Definitions of Technical Terms
"A" "B" "C", "D", "E", "F", "G", "H", "I", "J", "K", "L", "M",
"N", "O", "P", "Q", "R", "S", "T", "U", "V", "W", "X", "Y", "Z"

Time Constant

Time required for an exponential quantity to change by an amount equal to 63.2 percent of the total change that can occur. The interval required for a system or circuit to change a specified fraction from one state or condition to another.

The chart below provides a universal time constant chart for both RC and RL circuits. RC is Resistor / Capacitor circuits, and RL is Resistor / Inductor circuits. The Time Constant chart shows both the rise and fall times and can relate to either current or voltage, depending on where the measurement is taken.

Inductors resist a change in current, so the chart indicates a current change in an inductor. Capacitors on the other hand resist a change in voltage, so the chart shows the rising or falling of a voltage over a capacitor.

Both curves rise or fall at the same rate. So after 1 Time Constant [1TC] the voltage has increased to 63.2percent of the maximum, or decreased to 36.8 percent of the minimum value. Note that the larger graphs [links below] just round the numbers to 63 and 37 percent.

Rising and Falling Universal Time Constant Chart
Universal Time Constant Chart

A Time Constant [TC] could be any length of time, determined by the components in the circuit. However a time constant will always be one of two final voltage levels, depending on whether the voltage is falling or rising.

Increasing Curve

The rising curve 'A' depicts capacitor voltage on charge for an RC Circuit, or inductor current or resistor voltage on build-up for an LR Circuit. This link provides a larger view of a Rising Voltage TC Chart.

After 5 time constants the capacitor is considered charged, and most charts only show five time constants. However using the equation provided by the link any value may be calculated.

Decreasing Curve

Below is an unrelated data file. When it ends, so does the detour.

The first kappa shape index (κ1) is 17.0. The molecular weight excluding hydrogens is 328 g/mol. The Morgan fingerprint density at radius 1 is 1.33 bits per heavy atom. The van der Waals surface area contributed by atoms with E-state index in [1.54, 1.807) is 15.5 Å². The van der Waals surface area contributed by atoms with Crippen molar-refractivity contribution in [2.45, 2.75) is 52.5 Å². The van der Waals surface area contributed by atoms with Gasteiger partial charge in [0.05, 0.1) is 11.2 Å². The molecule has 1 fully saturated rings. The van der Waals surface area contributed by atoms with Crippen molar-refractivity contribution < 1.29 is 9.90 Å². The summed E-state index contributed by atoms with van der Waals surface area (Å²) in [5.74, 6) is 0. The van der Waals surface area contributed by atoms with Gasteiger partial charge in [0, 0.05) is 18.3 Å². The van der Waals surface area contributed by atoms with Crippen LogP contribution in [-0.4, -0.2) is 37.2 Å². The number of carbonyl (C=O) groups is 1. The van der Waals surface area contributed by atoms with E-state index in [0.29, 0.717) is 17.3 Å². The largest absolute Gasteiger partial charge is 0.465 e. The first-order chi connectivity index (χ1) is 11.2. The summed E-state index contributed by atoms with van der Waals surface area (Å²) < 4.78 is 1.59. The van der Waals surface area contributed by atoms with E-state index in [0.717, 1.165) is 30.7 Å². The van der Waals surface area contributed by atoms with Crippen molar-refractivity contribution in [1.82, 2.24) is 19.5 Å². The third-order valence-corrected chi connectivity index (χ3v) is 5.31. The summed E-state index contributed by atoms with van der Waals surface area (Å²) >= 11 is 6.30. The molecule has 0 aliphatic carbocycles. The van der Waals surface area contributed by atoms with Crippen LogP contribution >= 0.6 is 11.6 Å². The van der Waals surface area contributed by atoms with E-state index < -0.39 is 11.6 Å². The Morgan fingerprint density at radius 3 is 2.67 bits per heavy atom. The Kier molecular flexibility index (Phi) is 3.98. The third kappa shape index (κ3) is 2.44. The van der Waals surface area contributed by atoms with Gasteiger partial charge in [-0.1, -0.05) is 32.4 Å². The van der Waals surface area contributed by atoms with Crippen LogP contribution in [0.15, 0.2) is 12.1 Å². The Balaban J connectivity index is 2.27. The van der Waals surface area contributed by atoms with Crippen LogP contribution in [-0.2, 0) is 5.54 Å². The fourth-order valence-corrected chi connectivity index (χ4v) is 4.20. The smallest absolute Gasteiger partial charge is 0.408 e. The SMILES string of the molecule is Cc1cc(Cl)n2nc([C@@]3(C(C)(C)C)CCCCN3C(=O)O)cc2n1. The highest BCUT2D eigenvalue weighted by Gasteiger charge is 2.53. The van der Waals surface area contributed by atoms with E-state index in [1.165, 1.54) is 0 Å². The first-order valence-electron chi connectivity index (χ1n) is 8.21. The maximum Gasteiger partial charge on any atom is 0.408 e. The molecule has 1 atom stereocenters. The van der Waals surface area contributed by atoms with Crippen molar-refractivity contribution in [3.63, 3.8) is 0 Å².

The falling curve 'B' depicts a capacitor discharging from it's maximum stored voltage until zero volts. Or according to the graph; capacitor voltage on discharge or resistor voltage or capacitor current on charge or discharge for an RC circuit. The falling 'B' curve also shows an inductor current or resistor voltage on decay or inductor voltage on build-up or decay for an LR circuit. Another chart providing an enlarged view of a Falling Voltage TC Chart. More information may be found on the preceding linked charts; however with the Time Constant graphs you don't really need the calculations [the graph does all the work], unless you need an exact value.

Just like the increasing graph, after 5 time constants the capacitor is considered discharged, and the calculation will produce any value over time [a capacitor being used as the example].

Voltage Divider

Another way to look at the curves is as a simple voltage divider. If a voltage is applied to an RC network, see diagram to the right, and the capacitor voltage is rising, than the voltage across the resistor must be falling.

Rising TC followed by Falling Time Constant
Charging and Discharging

The point being that while these charts may show the voltage or current of one component in an RC or RL network, the voltage or current on the other component appears completely different. Using a capacitor as an example, while the voltage is increasing, the current through the circuit starts off high and than slowly drops off as the capacitor reaches the maximum voltage. On the other hand current through an LR network starts of low and slowly increases, causes the voltage across the resistor to do the same.

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